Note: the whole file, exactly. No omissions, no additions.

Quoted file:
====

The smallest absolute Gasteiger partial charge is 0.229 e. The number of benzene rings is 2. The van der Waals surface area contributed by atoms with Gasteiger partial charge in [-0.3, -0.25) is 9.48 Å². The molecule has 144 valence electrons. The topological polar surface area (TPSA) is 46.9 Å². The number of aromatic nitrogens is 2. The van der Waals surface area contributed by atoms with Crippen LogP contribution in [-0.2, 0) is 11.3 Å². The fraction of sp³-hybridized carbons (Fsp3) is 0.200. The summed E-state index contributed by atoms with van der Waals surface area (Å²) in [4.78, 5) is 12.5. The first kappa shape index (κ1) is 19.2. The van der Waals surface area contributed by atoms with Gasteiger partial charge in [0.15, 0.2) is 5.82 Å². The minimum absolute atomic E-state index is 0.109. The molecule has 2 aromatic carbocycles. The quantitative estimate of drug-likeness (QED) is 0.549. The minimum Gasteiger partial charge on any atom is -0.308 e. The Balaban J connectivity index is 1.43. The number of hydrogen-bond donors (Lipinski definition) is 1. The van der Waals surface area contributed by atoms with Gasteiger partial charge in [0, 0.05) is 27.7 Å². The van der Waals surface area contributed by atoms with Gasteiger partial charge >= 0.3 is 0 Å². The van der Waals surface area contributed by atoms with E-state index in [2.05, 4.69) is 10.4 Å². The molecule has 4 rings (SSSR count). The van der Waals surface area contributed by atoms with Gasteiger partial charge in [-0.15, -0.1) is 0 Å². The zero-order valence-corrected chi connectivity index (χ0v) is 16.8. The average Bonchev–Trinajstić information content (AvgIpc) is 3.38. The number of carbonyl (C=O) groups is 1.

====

The smallest absolute Gasteiger partial charge is 0.229 e. The number of benzene rings is 2. The van der Waals surface area contributed by atoms with Gasteiger partial charge in [-0.3, -0.25) is 9.48 Å². The molecule has 144 valence electrons. The topological polar surface area (TPSA) is 46.9 Å². The number of aromatic nitrogens is 2. The van der Waals surface area contributed by atoms with Crippen LogP contribution in [-0.2, 0) is 11.3 Å². The fraction of sp³-hybridized carbons (Fsp3) is 0.200. The summed E-state index contributed by atoms with van der Waals surface area (Å²) in [4.78, 5) is 12.5. The first kappa shape index (κ1) is 19.2. The van der Waals surface area contributed by atoms with Gasteiger partial charge in [0.15, 0.2) is 5.82 Å². The minimum absolute atomic E-state index is 0.109. The molecule has 2 aromatic carbocycles. The quantitative estimate of drug-likeness (QED) is 0.549. The minimum Gasteiger partial charge on any atom is -0.308 e. The Balaban J connectivity index is 1.43. The number of hydrogen-bond donors (Lipinski definition) is 1. The van der Waals surface area contributed by atoms with Gasteiger partial charge in [0, 0.05) is 27.7 Å². The van der Waals surface area contributed by atoms with Gasteiger partial charge >= 0.3 is 0 Å². The van der Waals surface area contributed by atoms with E-state index in [2.05, 4.69) is 10.4 Å². The molecule has 4 rings (SSSR count). The van der Waals surface area contributed by atoms with Gasteiger partial charge in [-0.15, -0.1) is 0 Å². The zero-order valence-corrected chi connectivity index (χ0v) is 16.8. The average Bonchev–Trinajstić information content (AvgIpc) is 3.38. The number of carbonyl (C=O) groups is 1.